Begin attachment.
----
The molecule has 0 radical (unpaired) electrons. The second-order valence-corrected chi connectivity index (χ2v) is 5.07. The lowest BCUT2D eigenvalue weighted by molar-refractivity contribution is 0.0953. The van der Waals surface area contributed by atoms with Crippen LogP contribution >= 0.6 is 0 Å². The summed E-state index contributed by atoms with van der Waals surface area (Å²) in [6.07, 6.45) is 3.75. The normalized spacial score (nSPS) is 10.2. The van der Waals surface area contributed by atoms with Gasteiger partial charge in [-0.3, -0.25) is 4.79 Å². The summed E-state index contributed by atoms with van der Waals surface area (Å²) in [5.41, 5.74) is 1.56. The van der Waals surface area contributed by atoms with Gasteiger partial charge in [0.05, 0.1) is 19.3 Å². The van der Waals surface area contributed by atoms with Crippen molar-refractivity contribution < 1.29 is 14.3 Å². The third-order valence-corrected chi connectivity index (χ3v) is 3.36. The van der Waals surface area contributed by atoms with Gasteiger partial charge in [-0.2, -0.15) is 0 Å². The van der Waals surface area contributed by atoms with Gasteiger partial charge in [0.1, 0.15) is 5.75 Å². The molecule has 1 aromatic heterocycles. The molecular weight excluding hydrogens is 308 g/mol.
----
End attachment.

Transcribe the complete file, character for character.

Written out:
The molecule has 0 radical (unpaired) electrons. The second-order valence-corrected chi connectivity index (χ2v) is 5.07. The lowest BCUT2D eigenvalue weighted by molar-refractivity contribution is 0.0953. The van der Waals surface area contributed by atoms with Crippen LogP contribution >= 0.6 is 0 Å². The summed E-state index contributed by atoms with van der Waals surface area (Å²) in [6.07, 6.45) is 3.75. The normalized spacial score (nSPS) is 10.2. The van der Waals surface area contributed by atoms with Gasteiger partial charge in [-0.3, -0.25) is 4.79 Å². The summed E-state index contributed by atoms with van der Waals surface area (Å²) in [5.41, 5.74) is 1.56. The van der Waals surface area contributed by atoms with Gasteiger partial charge in [0.05, 0.1) is 19.3 Å². The van der Waals surface area contributed by atoms with Crippen molar-refractivity contribution < 1.29 is 14.3 Å². The third-order valence-corrected chi connectivity index (χ3v) is 3.36. The van der Waals surface area contributed by atoms with Gasteiger partial charge in [-0.2, -0.15) is 0 Å². The van der Waals surface area contributed by atoms with Gasteiger partial charge in [0.1, 0.15) is 5.75 Å². The molecule has 1 aromatic heterocycles. The molecular weight excluding hydrogens is 308 g/mol.